Students Supporting Israel artwork vandalized twice in five days
It is unclear at this point who is responsible for the graffiti
On Thursday, May 4 a collaboration between Students Supporting Israel, UCSB Hillel, and Artists for Israel constructed a mural on the UCSB campus promoting peace and dialogue concerning Israel. The wall was vandalized twice within five days, the first incident in under twenty-four hours from when the wall was constructed.
It is unclear at this point who is responsible for the graffiti.
In an official statement released by Students Supporting Israel (SSI) to The Tab they said: “We are deeply saddened and disturbed that someone would deface our artwork that simply says the word ‘Israel’ on it along with positive peaceful messages of coexistence. We want to live in peace and have a dialogue, and it’s saddening our opposition would criminally deface our artwork.
“The purpose of the Artists for Israel event and our Israel Peace Week as a whole was to promote peace and coexistence, and it is disappointing some on this campus feel compelled to vandalize this message.
In the Students Supporting Israel Facebook post describing the incident, they stated that, “The anti-Israel, anti-Semitic Apartheid Wall was made 12 years ago and has survived traveling to many campuses. Our pro-peace, pro-love wall was vandalized twice in 5 days.”
According to Students Supporting Israel President Nate Erez, a fourth year economics and accounting major, “Our goal above anything else is the goal of all Israelis and all Palestinians, and that is for peace. We are trying to spread a positive message through art. We are just trying to show UCSB who we are and that we are not this crazy evilness that Students for Justice and the wall in the Arbor would lead people to believe. We want peace, we love peace, we want to coexist, we are pro-Israel, we are Zionists, we are pro-Palestine, we are pro peace and we are trying to show that through art.”
The mural was painted by an organization called Artists for Israel, who have the primary goal of “spreading awareness for coexistence through the use of art,” Erez said.
“The theme of the artwork is that instead of demonizing one side and talking about all of the crimes committed by one side, because no party is innocent, let’s spread a positive message of coexistence, unity, and love. Let’s work together and let’s have a dialogue and not paint either side as a horrible entity. Let’s respect each other’s right to exist and live in this world together.”
When asked if the mural was a counter against the wall in the Arbor, Erez replied, “no, we actually planned this event, Israel Peace Week, before we knew their wall was coming. This is not a counter at all, but we are using it as an opportunity to talk to people who are interested in talking about it because a lot of people are here and the see ‘Israel’ and they ask us about out feeling on the wall. We are using it as an opportunity to spread awareness about our perspective.”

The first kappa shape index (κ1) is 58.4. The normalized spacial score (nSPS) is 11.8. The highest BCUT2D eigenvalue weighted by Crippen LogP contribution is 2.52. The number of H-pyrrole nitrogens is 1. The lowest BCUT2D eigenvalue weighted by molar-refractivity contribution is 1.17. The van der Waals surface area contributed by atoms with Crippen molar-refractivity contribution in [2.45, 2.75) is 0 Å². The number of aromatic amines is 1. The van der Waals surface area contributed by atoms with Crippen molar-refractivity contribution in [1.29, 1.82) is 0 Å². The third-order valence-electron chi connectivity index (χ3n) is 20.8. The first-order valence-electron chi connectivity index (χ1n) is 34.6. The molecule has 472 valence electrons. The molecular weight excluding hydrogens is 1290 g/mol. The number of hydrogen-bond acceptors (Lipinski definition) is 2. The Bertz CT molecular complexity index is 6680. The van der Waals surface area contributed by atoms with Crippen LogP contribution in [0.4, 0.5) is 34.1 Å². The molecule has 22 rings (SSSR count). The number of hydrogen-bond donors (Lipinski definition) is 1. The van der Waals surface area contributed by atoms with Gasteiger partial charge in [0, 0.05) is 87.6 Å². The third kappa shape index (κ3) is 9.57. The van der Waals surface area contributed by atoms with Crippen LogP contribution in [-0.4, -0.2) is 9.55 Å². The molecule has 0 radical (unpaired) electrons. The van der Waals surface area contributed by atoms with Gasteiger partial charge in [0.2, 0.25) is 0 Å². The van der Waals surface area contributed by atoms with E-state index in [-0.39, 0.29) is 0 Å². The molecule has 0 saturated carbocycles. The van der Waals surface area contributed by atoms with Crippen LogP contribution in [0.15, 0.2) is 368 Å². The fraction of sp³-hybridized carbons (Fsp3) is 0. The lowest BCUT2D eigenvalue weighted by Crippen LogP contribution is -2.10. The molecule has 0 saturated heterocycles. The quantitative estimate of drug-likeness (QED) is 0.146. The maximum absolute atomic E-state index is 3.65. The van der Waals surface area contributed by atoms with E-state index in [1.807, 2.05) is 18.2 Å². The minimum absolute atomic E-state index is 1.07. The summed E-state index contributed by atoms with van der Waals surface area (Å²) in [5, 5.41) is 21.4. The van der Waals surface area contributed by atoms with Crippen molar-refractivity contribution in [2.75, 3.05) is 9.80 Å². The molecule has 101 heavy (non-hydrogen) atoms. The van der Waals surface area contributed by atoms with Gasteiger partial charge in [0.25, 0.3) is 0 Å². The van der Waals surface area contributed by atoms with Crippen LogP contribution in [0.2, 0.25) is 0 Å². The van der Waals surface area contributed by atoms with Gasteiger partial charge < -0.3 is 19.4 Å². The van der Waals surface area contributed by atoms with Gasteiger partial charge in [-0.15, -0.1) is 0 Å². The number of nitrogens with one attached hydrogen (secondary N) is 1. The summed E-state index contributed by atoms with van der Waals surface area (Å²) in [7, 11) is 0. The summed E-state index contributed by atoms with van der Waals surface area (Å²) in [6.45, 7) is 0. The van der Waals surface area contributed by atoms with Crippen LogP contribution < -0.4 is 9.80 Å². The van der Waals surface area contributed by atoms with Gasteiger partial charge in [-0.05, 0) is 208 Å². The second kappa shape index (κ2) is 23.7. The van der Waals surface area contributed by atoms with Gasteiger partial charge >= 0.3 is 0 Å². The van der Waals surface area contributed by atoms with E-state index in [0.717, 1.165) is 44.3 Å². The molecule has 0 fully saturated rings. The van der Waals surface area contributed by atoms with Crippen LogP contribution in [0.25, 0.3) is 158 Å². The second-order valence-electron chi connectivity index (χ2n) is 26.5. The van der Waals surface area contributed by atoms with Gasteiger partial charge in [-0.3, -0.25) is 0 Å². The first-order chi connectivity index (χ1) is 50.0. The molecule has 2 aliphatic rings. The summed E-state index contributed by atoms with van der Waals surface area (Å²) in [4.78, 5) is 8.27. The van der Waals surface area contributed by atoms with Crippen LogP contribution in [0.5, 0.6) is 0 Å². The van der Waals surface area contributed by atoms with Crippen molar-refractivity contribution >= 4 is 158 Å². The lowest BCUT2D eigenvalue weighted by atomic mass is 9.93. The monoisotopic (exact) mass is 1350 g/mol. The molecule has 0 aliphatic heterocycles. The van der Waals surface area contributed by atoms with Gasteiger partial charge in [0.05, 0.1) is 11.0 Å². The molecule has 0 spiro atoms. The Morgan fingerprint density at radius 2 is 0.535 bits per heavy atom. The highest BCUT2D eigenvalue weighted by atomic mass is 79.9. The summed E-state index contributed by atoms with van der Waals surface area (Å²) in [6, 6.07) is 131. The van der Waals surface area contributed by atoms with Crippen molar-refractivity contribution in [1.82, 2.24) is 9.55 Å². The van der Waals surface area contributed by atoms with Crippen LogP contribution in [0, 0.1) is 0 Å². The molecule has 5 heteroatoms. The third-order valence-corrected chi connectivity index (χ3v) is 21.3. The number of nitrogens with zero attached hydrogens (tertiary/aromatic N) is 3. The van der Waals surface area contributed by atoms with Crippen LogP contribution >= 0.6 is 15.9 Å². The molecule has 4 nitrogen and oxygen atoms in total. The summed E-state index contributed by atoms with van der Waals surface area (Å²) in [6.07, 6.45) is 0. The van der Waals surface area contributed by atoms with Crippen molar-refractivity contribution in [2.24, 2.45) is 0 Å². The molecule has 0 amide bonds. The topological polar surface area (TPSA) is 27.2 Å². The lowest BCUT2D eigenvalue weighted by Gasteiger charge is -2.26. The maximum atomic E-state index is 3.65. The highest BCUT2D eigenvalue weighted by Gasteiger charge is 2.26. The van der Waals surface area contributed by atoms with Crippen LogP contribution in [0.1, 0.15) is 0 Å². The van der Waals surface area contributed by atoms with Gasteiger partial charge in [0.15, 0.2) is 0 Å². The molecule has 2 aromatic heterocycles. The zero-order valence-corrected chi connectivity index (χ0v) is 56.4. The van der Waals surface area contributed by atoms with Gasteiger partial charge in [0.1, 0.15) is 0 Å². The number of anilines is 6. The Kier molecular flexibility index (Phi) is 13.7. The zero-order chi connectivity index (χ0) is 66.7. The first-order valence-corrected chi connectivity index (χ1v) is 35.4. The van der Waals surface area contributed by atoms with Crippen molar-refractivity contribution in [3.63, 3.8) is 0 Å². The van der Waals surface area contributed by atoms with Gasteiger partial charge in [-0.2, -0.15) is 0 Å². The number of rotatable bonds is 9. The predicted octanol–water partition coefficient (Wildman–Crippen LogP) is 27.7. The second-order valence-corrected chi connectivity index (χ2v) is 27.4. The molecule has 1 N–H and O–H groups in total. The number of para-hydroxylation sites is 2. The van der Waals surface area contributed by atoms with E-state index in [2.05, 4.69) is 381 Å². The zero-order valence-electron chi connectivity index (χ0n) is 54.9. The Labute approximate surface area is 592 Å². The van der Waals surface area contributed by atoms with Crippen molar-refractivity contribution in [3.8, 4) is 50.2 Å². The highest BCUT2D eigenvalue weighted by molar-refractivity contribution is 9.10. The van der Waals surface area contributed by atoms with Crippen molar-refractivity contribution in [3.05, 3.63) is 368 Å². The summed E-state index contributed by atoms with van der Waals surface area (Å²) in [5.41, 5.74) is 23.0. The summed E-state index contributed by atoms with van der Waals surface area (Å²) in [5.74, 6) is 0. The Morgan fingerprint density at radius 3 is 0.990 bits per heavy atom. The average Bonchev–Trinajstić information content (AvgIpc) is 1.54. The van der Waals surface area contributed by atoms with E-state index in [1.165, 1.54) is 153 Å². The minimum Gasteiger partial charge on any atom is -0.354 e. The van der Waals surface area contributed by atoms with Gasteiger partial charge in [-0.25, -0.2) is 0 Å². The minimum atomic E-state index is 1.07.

According to Erez, “I think it is pretty obvious the contrast in our messaging [compared to the wall]. Here we have something that is bringing people together, and we are out here having a good time with music and spreading messages of peace, unity, and love, and not using it as a time to play the blame game to spread hate. [On the wall] there’s a lot of inconsistencies and fabricated quotes, fabricated images, and denial of the existence of Israel as a Jewish state, and here we are trying to show what our perspective on what a path to peace looks like, and that is bringing people together through something universal, like art.”
In a statement given by Shirel Benji, a first year sociology major involved in SSI, the purpose of the wall was to, “promote peace, positivity, and to bring optimism to campus this week, especially with things regarding Israel. There has been a lot of tension with the wall that was put up in the Arbor this week that does not paint Israel in the best or most truthful light. We are not taking a stand, we are saying through art that there can be peace and happiness when it comes to Israel.”
According to Benji, “As a first year, the wall made me feel really targeted and intimidated. It is so huge and we are forced to walk through it every single day. There’s a bunch of misquotes and facts that are out of context that would make people feel a certain negative way towards Israel. As a Jewish student, I want to feel like a can represent Israel in the best way possible and make people understand that there might be more to the story.
“Israel is the only democracy in the Middle East. One of the first prime ministers was a woman. Our own country [the United States] has not even had a woman president yet. We should be celebrating Israel.”
According to Erez, “I encourage people to really reach out to both sides, ask people how the feel about SJP’s wall and people who are Israeli or identify as Zionist, or people who have bad feelings for that wall, ask them why. Don’t just turn this into a divisive issue. We need to talk to each other. Look at both perspectives, reach out to both sides, do your own research, and don’t jut take everything on that wall for face value.”
The mural will be restored and will continue to be displayed on campus.
UCSB Divest and UCSN Student for Justice in Palestine, the groups responsible for the wall in the Arbor, had not responded to a request for comment at the time of publication.